This is Sunday and I’m terribly lonely for my wife. Our last Sunday together, we went to church in Columbia, South Carolina. It already seems as though a year has pasted. Maybe we’ll obtain action soon enough to allow us to get home within a year, very improbable however.

I still consider Guadalcanal as quite beautiful. The tall palms are gracefully adroit in the breeze. There is a grassy growth all about, nearly waist high. The place is remarkably fertile and one should be able to raise a wonderful crop, if one tried. Its seasons are directly opposite to; those at home. It’s hot in the wintertime here and cool in the summer due to many rains and numerous ocean breezes.

Some of the boys have parrots; others have dogs which they pet and makeover. One soldier has a red parrot and spends hours feeding and caressing it. We all have our vices. Mine is to write this sort of a poor diary. I have always yearned to be an author. And all of this is good background.

The show tonight is John Wayne and Jean Arthur in A Lady Takes a Chance.6 Red Skelton in Whistling in Brooklyn last night was quite hilarious and very enjoyable to a bunch of G.I. soldiers.

Well, I’ve a damned pleasant chore to do, which is write to my wife. So for tonight I’ll bid my diary, adieu.

1 This event, the emergency landing of a B-24 and the subsequent explosion of its bombs, remains to be confirmed. Scuttlebutt was common and this may not have occurred as presented.

2 Wayne married on 04 October 1943. He and his wife lived with her parents until he was transferred to Guadalcanal.

3 Yank was a weekly magazine published by the military during World War II. See: http://en.wikipedia.org/wiki/Yank,_the_Army_Weekly.

4 Vunakanau was a Royal Australian Air Force (RAAF) base which was occupied by the Japanese and subsequently expanded into their main airfield at Rabaul. See: http://pacificwrecks.com/airfields/png/vunakanau/index.html

5 He later added Lakunai in the margin. Lakunai was another RAAF base which occupied by the Japanese. The Japanese expanded it to become their primary fighter base at Rabaul.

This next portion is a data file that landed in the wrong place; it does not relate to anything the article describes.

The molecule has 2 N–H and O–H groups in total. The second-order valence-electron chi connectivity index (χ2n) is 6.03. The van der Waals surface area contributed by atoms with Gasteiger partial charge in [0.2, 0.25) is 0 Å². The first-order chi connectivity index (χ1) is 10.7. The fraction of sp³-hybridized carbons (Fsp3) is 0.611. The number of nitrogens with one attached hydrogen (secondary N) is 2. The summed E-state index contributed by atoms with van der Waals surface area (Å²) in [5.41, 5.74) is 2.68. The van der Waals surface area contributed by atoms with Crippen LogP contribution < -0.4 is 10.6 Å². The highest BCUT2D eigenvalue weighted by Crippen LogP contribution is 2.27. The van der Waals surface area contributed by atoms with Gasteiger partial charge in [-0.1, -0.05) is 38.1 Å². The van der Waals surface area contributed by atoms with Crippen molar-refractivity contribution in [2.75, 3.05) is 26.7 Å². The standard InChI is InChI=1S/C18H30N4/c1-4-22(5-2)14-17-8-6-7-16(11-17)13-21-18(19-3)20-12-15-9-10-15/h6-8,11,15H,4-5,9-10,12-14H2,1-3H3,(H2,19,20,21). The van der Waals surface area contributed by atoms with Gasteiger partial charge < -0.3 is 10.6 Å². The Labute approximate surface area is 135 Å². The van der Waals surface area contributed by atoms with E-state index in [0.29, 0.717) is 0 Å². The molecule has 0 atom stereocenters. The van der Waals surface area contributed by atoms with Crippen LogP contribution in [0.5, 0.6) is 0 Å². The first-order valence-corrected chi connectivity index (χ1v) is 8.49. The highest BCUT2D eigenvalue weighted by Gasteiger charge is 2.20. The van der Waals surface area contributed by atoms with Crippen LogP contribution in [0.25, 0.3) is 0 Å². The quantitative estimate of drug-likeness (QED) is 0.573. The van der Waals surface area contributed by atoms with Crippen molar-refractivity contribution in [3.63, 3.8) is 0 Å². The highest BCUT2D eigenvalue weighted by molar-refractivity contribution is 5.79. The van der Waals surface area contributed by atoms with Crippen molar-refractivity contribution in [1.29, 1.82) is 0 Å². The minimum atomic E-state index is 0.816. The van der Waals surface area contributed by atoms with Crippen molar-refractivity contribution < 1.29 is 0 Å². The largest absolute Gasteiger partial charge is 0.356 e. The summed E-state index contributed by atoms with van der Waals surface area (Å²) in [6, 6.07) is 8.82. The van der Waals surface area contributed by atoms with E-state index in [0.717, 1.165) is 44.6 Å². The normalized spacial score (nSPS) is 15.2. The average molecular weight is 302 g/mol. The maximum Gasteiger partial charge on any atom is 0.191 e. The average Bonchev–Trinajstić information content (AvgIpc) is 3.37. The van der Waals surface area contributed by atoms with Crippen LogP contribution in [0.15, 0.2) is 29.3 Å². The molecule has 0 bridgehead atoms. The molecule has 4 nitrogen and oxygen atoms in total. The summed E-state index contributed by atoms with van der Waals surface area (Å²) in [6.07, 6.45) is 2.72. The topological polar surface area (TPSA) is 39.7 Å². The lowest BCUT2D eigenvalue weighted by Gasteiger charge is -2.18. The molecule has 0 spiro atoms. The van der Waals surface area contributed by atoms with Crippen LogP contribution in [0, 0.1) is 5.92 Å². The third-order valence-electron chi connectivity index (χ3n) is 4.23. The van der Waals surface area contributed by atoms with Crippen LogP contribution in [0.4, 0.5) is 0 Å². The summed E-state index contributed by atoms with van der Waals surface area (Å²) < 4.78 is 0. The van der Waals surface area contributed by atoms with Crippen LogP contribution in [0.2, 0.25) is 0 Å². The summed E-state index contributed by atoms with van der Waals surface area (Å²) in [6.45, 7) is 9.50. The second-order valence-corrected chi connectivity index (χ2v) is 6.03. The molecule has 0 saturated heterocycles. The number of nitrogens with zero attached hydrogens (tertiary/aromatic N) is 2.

6 Released in August 1943, A Lady Takes a Chance is about “a city girl on a bus tour of the West encounters a handsome rodeo cowboy who helps her forget her simpy city suitors.” See: http://www.imdb.com/title/tt0036092/?ref_=fn_al_tt_1.

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9 Responses to February 20, 1944

  1. M. Gray says:

    “I’ve always yearned to be an author.” More than one memory comes to mind after reading those words my father wrote so far back in his youth. I remember more than one time dad sitting down at the typewriter in search of the great American novel.


  2. Pierre Lagacé says:

    As if I was reading over his shoulder…


  3. Pierre Lagacé says:

    Learned a new word…


    I don’t believe this airman would have been in the bomb bay during a crash landing. Does not make sense. It reminds of the description of the crash of the veteran I met and lied about a lot of things. One of those was that he made love to his wife in a barrage balloon…


    • a gray says:

      Neither do I believe the story of the airman being in the bomb bay during a crash landing. Wayne had only been on Guadalcanal for a few days when he made this entry in his journal. I think he is repeating a story that he was told by an “old timers” to impress a “new guy”. Over the next few weeks there are several entries of a similar nature. As with anyone confronted with a situation for which they have no experience, Wayne is talking with people, groping for truth, but not yet able to separate fact from fiction.


      • Pierre Lagacé says:

        … I meant to say that being publish here on a blog is the next best thing.
        You don’t have to wait for an editor to see the merit of this story, and then tell you to change this part and that part to make it more vendable.


  4. He writes beautifully, you get a real feel for the place. My grandfathers diary of his time in WW2 is very short and concise entries and I often wish he added more details.


    • a gray says:

      Wayne aspired to be a writer, and in keeping his journal, hoped to accumulate information and ideas that he could use after the war. I hope you will continue to read his journal. He provides details of daily life so many people felt were to mundane to record, but it is through those details that we are able to connect with those times.


  5. Pierre Lagacé says:

    Even more interesting the second time around. I had to search scuttlebutt again. Now I remember why Wayne’s journal was so well written.

    Liked by 1 person

  6. Pierre Lagacé says:

    Now I remember why Wayne’s Journal was so well written.